SteelSeries 7H Headset Review


“What’s that?” My fiancé asked, his eyes wide, as I pulled the attractively packaged headset out of my bag and onto my desk.

“It’s the SteelSeries 7H headset I was given to review.” I responded. “You can have it when I’m done.”

I didn’t think there was an issue with what I’d just promised. At the time, it even sounded logical: I tend to stick to single player games where a microphone isn’t necessary, whereas my fiancé never leaves the land of multiplayer. Common sense dictated that he would put it to better use. The problem was, I hadn’t even taken the headset out the box yet.

The first pang of regret came when I put it on. It was really comfortable. Strong but flexible, the headset fit itself perfectly to my narrow, child-sized head without any sign of slippage. The ear cushions hugged pleasantly around my ears to minimise background noise.

“Dammit.” I thought.

With 50mm dynamic drivers, and interchangeable open-foam and closed-pleather ear cushions, I decided to break in the headset with a little jungle ambience in the new Tomb Raider, followed by the soothing sounds of neon-cyber explosions in Far Cry 3: Blood Dragon.


My chagrin grew as I realised how good the sound quality of the 7H is. The atmosphere of Tomb Raider became much more immersive, as I grew innately aware of the, clear, detailed 3D soundscape of the forest.  A small rustle beside me, the sounds of padding feet through brush – I could orient my arrow towards wolves before I ever saw them.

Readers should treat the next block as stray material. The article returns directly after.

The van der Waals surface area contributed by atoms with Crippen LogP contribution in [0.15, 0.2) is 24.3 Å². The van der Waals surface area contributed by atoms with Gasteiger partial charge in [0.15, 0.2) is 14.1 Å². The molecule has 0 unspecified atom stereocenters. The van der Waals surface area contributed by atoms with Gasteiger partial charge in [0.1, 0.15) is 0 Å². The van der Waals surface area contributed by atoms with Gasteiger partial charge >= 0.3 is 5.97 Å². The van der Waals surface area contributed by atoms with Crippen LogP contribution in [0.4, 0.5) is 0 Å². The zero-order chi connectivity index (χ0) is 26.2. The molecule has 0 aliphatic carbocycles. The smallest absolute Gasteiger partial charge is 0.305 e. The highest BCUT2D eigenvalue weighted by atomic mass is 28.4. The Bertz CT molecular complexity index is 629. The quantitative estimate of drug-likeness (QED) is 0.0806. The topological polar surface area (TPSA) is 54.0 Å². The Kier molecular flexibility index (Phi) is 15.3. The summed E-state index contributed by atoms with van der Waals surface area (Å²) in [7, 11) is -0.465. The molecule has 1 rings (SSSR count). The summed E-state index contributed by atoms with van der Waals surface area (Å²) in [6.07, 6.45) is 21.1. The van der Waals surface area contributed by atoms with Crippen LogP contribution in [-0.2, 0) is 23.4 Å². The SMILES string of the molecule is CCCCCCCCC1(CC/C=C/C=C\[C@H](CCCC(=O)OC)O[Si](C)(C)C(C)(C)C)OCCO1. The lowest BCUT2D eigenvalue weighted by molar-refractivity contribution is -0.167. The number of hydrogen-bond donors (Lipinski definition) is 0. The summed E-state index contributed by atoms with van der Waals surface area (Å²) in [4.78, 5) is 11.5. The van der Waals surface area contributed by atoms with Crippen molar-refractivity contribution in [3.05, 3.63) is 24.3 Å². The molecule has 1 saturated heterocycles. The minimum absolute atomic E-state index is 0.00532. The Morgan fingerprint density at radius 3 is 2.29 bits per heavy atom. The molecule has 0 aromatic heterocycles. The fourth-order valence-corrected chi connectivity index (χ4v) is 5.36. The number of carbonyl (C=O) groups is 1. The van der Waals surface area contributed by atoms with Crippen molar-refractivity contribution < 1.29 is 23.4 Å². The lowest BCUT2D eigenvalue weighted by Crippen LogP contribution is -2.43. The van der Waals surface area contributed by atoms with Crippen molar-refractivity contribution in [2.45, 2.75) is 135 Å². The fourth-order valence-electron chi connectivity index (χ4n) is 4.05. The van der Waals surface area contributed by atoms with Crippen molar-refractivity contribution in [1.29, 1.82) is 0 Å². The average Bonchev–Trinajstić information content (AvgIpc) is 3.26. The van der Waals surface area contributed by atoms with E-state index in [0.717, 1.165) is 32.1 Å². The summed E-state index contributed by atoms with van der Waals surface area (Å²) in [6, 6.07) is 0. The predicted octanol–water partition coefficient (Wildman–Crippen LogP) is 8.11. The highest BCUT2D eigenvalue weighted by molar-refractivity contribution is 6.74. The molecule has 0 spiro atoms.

For Blood Dragon, I clipped in the noise-dampening closed-cushion attachments. While less breathable than the foam attachments, they were surprisingly comfortable, creating a private chamber of 80’s resonance around my ears that really kicked the soundtrack up a notch. While not strictly noise-canceling, they did a great job of melting away the external background environment.


Ironically, my favourite part of the SteelSeries 7H headset has to be the flexible mic, for the simple fact that it retracts from the left ear-cup, and I get to feel like a bit of a bad-ass helicopter pilot every time I pull it out. Clear, and providing minimal background noise, its sound quality got a positive review from my Skype partner. My only complaint is the voice mute switch on the cord, which displays a very dark, translucent orange strip when not set to mute that’s difficult to see against its black background.


There are a lot of useful features included in the SteelSeries 7H headset. The non-tangle braided cord is light and unobtrusive. It includes a volume/voice-mute control, which, unfortunately, is placed awkwardly, hanging below the desktop near my legs where it’s difficult to grab hold of. An additional 2m extension cord is also provided. The headset can be easily dismantled into 4 pieces for storage, and as someone who used to commute by bus regularly with a giant laptop and headphones in my backpack, I can attest to how useful this would have been to have.


+ Great sound quality

+ Comfortable fit for heads big and small

+ Retractable, easy to position mic

+ No tangle, light-weight cord

+ Easy to dismantle for packing


– Difficult to see if mic is switched on

– Volume/mute control is inconveniently placed

The Numbers


  • Frequency response: 18 – 28.000 Hz
  • Impedance: 32 Ohm
  • SPL@ 1kHz, 1 Vrms: 112 dB
  • Cable length: 1 + 2 = 3 m (9,8 ft.)
  • Jacks: 3,5 mm


  • Frequency response: 50 – 16.000 Hz
  • Pick up pattern: Uni-directional
  • Sensitivity: -38 dB

The SteelSeries 7H is a great headset with a good price ($129.00 US) for its sound quality. And I am absolutely loathe to give it up.



About Brooke Fargo

Brooke is a game designer and writer based out of Victoria, BC. She talks entirely too much about her dog.

Posted on May 27, 2013, in Game Reviews and tagged , , , , , , , . Bookmark the permalink. Leave a comment.

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